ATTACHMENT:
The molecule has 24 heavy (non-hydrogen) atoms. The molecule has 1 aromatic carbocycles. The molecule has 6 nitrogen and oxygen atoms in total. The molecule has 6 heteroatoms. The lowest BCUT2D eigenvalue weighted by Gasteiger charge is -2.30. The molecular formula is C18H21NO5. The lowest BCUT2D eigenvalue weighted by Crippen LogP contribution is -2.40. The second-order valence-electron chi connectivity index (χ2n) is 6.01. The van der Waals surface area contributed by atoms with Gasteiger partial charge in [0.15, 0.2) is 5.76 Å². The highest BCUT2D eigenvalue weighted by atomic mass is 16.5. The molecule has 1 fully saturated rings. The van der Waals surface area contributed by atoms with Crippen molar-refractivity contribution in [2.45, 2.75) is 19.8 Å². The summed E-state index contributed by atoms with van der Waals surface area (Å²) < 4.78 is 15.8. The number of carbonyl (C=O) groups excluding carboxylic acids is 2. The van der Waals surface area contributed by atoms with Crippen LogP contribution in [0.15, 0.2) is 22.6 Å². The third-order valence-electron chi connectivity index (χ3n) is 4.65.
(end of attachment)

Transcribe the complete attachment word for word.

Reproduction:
The molecule has 24 heavy (non-hydrogen) atoms. The molecule has 1 aromatic carbocycles. The molecule has 6 nitrogen and oxygen atoms in total. The molecule has 6 heteroatoms. The lowest BCUT2D eigenvalue weighted by Gasteiger charge is -2.30. The molecular formula is C18H21NO5. The lowest BCUT2D eigenvalue weighted by Crippen LogP contribution is -2.40. The second-order valence-electron chi connectivity index (χ2n) is 6.01. The van der Waals surface area contributed by atoms with Gasteiger partial charge in [0.15, 0.2) is 5.76 Å². The highest BCUT2D eigenvalue weighted by atomic mass is 16.5. The molecule has 1 fully saturated rings. The van der Waals surface area contributed by atoms with Crippen molar-refractivity contribution in [2.45, 2.75) is 19.8 Å². The summed E-state index contributed by atoms with van der Waals surface area (Å²) < 4.78 is 15.8. The number of carbonyl (C=O) groups excluding carboxylic acids is 2. The van der Waals surface area contributed by atoms with Crippen LogP contribution in [0.15, 0.2) is 22.6 Å². The third-order valence-electron chi connectivity index (χ3n) is 4.65.